There are European cities that conjure romantic notions – London, Paris, Rome, Milan, Edinburgh the list goes on.
This city is the one that doesn’t crave the spotlight, but gets it nonetheless for incidental political reasons, since the mention of its name is immediately associated with the political centre of Europe.
This is Brussels, the capital of Europe.
Everytime you hear Brussels, you think the European Union not Belgium. That’s because Brussels is the de facto capital of the European Union (which incidentally is having regional elections now). A controversial political umbrella formed in 1958 that currently encompasses 27 member nations, shares a single market, freedom of movement, common currency (among most nations) and shared legislation. And all the deliberations of this umbrella union are made in the European Parliament in Brussels. The European Parliament and the coterie of staff and institutions to keep such a vast organisation running are housed almost entirely in this city. So much so that a whole European Quarter exists.
Depending on which side of the political spectrum and your own ideological persuasions, Brussels is therefore either a positive sign of the future of continued European integration, or a living example of everything that is wrong with the Europe (namely: the centralisation and removal of national identities in mostly the former Western Europe). It is either an evil organisation with too much power, the heart of the beast, or one that is losing its influence (and here). Brussels is the capital of the European Union not because of any wonderful pre-existing conditions, its name started with a ‘B’ and the original plan was to rotate capitals in the different member countries and Brussels in Belgium came first. But then everyone got lazy so it just became the de facto capital.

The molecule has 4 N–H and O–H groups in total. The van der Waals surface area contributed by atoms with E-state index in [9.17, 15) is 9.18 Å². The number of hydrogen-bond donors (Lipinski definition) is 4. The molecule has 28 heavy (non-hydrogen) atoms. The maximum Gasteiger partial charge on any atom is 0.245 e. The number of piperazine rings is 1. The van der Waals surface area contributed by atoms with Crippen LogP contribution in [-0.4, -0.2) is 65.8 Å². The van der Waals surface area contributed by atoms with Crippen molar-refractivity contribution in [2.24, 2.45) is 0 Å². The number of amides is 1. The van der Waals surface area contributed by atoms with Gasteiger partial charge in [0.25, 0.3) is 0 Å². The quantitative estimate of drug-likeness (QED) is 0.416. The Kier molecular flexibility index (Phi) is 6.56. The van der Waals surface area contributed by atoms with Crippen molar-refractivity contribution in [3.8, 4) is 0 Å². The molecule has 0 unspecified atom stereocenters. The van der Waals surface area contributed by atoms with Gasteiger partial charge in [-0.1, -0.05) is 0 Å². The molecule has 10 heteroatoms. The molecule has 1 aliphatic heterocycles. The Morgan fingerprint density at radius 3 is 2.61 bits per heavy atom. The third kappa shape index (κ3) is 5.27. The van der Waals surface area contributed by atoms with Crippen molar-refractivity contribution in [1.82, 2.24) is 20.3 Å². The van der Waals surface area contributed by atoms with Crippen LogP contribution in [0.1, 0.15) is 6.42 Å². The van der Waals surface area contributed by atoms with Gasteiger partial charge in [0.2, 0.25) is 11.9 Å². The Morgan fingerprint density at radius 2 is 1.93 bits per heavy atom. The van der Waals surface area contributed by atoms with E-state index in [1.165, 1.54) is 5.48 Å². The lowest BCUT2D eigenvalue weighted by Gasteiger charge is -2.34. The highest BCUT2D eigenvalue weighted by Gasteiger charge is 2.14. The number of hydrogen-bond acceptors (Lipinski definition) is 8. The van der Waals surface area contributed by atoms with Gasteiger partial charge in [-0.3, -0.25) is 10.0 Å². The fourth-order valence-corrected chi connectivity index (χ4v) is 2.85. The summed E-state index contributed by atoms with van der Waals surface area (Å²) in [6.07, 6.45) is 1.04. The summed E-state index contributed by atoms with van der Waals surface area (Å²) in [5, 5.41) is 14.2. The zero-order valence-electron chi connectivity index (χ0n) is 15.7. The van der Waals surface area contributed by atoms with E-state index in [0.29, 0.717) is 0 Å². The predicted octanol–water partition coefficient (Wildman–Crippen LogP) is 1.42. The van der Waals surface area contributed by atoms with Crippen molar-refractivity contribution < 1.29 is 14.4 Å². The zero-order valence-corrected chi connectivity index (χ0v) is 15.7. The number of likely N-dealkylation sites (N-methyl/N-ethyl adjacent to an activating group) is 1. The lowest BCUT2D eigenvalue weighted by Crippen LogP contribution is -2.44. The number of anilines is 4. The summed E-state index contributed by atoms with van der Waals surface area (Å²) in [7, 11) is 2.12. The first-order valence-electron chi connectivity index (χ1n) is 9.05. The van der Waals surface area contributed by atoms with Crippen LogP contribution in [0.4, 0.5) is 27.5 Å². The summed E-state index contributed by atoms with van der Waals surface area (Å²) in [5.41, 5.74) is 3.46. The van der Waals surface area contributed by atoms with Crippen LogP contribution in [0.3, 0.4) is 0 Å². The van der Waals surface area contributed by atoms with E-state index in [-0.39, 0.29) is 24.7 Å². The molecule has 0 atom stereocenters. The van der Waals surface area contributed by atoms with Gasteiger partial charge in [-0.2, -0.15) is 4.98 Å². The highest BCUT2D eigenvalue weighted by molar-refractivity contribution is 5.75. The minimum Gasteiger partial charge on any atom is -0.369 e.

There is the Brussels of Europe and the Brussels of Belgium, two faces to the city that should not be confused though, Brussels is first and foremost the capital of an independent state – Belgium. But its history and that of the tiny nation in Europe are ironcially one of the most apt reasons to keep the European Parliament in the city.
Brussels has been continually settled since the stone ages, although the foundations of the city were laid with the establishment of a church in the area in 580 AD by the saint Gaugericus. Like most important cities today however it was its located next to the River Senne that allowed the city to thrive. In the case of Brussels, it became an important textile centre linking Ghent, Brugge and Cologne. The trading heart of the city was centred at the Grand Place.
While the cities are historical, Belgium itself is a relatively young European country, having had its Independence declared from the Dutch only in 1830. The geographic region that describes modern day Belgium was settled back in 100 AD settled by Gauls and later on by Roman invaders and changed hands in the same way as the major kingdoms of western Europe did – Romans, Carolingians, Holy Roman Empire, French. But it was only in the medieval times that the modern Belgian story became unique, intrinsically tied to and a counterpoint to the Netherlands. From the 14th to 16th century, the fiefdoms that make up Belgium, Netherlands and Luxembourg today, were collected into different versions of the Hapsburg Empire. Then came a series of wars in the 16th century, the Eighty Years War. It was the Eighty Years War that led to the independence of modern day Netherlands from the Spanish, but modern day Belgium remained in Spanish control, becoming the Spanish Netherlands and later a re-merger of the two territories.
Things did not remain peaceful though. Barely a few decades after the conclusion of the Eighty Years War, another war erupted in Europe – the Nine Year’s War. This was a war between France and a coalition of European monarchies with the objective of controlling the expansionist France under Louis XIV.